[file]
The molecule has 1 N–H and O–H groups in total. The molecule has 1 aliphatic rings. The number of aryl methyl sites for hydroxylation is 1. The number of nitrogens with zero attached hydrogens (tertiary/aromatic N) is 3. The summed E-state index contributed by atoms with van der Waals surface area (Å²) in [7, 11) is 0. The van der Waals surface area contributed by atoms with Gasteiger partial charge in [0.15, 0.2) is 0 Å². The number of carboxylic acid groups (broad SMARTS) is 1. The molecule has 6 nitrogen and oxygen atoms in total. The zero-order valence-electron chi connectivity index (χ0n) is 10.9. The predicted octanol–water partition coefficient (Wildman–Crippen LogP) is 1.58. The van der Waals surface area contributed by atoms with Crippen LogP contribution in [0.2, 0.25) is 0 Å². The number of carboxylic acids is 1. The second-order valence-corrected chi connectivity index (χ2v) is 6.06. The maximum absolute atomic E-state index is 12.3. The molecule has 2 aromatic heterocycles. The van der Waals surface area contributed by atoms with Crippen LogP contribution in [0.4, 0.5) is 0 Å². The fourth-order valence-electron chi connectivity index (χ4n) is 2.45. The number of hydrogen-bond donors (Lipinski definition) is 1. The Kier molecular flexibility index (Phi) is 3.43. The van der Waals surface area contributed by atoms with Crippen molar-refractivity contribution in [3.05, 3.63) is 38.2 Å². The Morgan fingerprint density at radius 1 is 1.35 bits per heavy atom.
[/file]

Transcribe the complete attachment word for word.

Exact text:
The molecule has 1 N–H and O–H groups in total. The molecule has 1 aliphatic rings. The number of aryl methyl sites for hydroxylation is 1. The number of nitrogens with zero attached hydrogens (tertiary/aromatic N) is 3. The summed E-state index contributed by atoms with van der Waals surface area (Å²) in [7, 11) is 0. The van der Waals surface area contributed by atoms with Gasteiger partial charge in [0.15, 0.2) is 0 Å². The number of carboxylic acid groups (broad SMARTS) is 1. The molecule has 6 nitrogen and oxygen atoms in total. The zero-order valence-electron chi connectivity index (χ0n) is 10.9. The predicted octanol–water partition coefficient (Wildman–Crippen LogP) is 1.58. The van der Waals surface area contributed by atoms with Crippen LogP contribution in [0.2, 0.25) is 0 Å². The number of carboxylic acids is 1. The second-order valence-corrected chi connectivity index (χ2v) is 6.06. The maximum absolute atomic E-state index is 12.3. The molecule has 2 aromatic heterocycles. The van der Waals surface area contributed by atoms with Crippen LogP contribution in [0.4, 0.5) is 0 Å². The fourth-order valence-electron chi connectivity index (χ4n) is 2.45. The number of hydrogen-bond donors (Lipinski definition) is 1. The Kier molecular flexibility index (Phi) is 3.43. The van der Waals surface area contributed by atoms with Crippen molar-refractivity contribution in [3.05, 3.63) is 38.2 Å². The Morgan fingerprint density at radius 1 is 1.35 bits per heavy atom.